Zumthor reveals Serpentine Pavilion designs
Celebrated Swiss architect Peter Zumthor has unveiled the first image of his proposed Serpentine Pavilion in London’s Hyde Park
As predicted by the AJ when Zumthor landed the prize commission back in October, the scheme will feature an enclosed, internal garden.
Describing the idea behind this year’s pavilion, the 11th commission in the gallery’s annual series, Zumthor said: ‘The concept for this year’s Pavilion is the hortus conclusus, a contemplative room, a garden within a garden.
‘The building acts as a stage, a backdrop for the interior garden of flowers and light. Through blackness and shadow one enters the building from the lawn and begins the transition into the central garden, a place abstracted from the world of noise and traffic and the smells of London – an interior space within which to sit, to walk, to observe the flowers. This experience will be intense and memorable, as will the materials themselves – full of memory and time.’
The building will be made from a lightweight timber frame wrapped with scrim and coated with a black paste mixed with sand.
According to a gallery spokesman the ‘staggered doorways’ in both the exterior and interior walls ‘will offer multiple paths for visitors to follow, gently guiding them to a central, hidden inner garden’.
He added:’The covered walkways and seating surrounding this central space will create a serene, contemplative environment from which visitors may look onto the richly planted sunlit garden, the heart and focus of the building.’
The pavilion, which marks Zumthor’s UK debut, will open later this summer and has been designed with Arup.
Serpentine Gallery Pavilion Commission - factfile
There is no budget for the Serpentine Gallery Pavilion commission. It is paid for by sponsorship and sponsorship help-in-kind, as well as the sale of the finished structure which does not cover more than 40 per cent of its cost. The Serpentine Gallery collaborates with a range of companies and individuals whose support makes it possible to realise the Pavilion. The Serpentine Gallery Pavilion commission is an ongoing programme of temporary structures by internationally acclaimed architects and designers. The series is unique worldwide and presents the work of an international architect or design team who has not completed a building in England at the time of the Gallery’s invitation. The Pavilion architects to date are: Jean Nouvel, 2010; Kazuyo Sejima and Ryue Nishizawa, SANAA, 2009; Frank Gehry, 2008; Olafur Eliasson and Kjetil Thorsen, 2007; Rem Koolhaas and Cecil Balmond, with Arup, 2006; Álvaro Siza and Eduardo Souto de Moura with Cecil Balmond, Arup, 2005; MVRDV with Arup, 2004 (un-realised); Oscar Niemeyer, 2003; Toyo Ito with Arup, 2002; Daniel Libeskind with Arup, 2001; and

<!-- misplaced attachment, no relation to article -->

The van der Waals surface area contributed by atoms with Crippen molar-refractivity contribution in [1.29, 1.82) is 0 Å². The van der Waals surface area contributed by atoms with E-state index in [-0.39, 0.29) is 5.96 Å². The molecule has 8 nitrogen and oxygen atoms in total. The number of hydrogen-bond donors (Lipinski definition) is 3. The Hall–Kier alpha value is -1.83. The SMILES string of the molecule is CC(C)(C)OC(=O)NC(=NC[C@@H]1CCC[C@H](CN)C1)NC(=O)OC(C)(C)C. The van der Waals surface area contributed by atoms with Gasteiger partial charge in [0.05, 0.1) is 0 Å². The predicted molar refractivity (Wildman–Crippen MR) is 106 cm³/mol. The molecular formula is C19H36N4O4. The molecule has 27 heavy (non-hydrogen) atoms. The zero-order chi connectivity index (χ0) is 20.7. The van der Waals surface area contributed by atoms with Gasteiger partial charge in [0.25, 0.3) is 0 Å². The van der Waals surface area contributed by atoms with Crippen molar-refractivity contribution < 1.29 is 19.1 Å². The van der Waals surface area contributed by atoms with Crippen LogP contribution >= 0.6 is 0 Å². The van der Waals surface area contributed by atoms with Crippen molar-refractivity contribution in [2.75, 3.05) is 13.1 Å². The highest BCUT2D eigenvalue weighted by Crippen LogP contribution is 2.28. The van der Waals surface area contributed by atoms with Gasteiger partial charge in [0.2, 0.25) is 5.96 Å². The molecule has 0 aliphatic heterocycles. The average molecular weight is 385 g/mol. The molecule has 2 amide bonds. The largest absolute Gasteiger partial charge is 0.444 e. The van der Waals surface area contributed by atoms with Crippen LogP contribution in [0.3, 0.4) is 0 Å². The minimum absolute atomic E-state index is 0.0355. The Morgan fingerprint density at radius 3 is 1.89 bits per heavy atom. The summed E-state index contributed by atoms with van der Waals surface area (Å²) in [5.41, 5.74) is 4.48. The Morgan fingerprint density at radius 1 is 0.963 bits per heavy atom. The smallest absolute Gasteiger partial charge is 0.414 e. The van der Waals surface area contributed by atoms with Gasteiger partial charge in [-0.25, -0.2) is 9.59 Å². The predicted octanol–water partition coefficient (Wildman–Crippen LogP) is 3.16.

Zaha Hadid, 2000.
Previous story (AJ 14.10.10)
Zumthor to design Serpentine Pavilion
The AJ can exclusively reveal that celebrated Swiss architect Peter Zumthor is to design next year’s annual Serpentine Pavilion in London’s Hyde Park
The Serpentine Gallery, which only commissions architects who are yet to build in the UK, has moved quickly to appoint the Pritzker Prize winner before he completes his house in Devon (pictured).
Zumthor’s ‘Secular Retreat’ near the village of Chivelstone, for writer Alain de Botton’s not-for-profit organisation Living Architecture, is due to finish in late 2011 (AJ 16.04.09).
It is understood Zumthor has been in the frame for the pavilion for some time and initial proposals resemble ‘a big concrete block with a garden in it’ – though the design is expected to evolve over the coming months.
Zumthor submitted his Devon house for planning last week. It is one of a series of homes – designed by firms including NORD, MVRDV and Hopkins Architects – drawn up for Living Architecture, which will let them out for holidays.
Alain de Botton, founder of Living Architecture, on Zumthor’s work
Peter Zumthor is arguably the greatest architect in the world; a craftsman who has not built in most countries of the world. Most of his work is in Switzerland and Germany. The miracle is therefore not that he hasn’t built in the UK, but that he will do so. A Zumthor project requires a very special sort of patron: patient, sympathetic and public-spirited.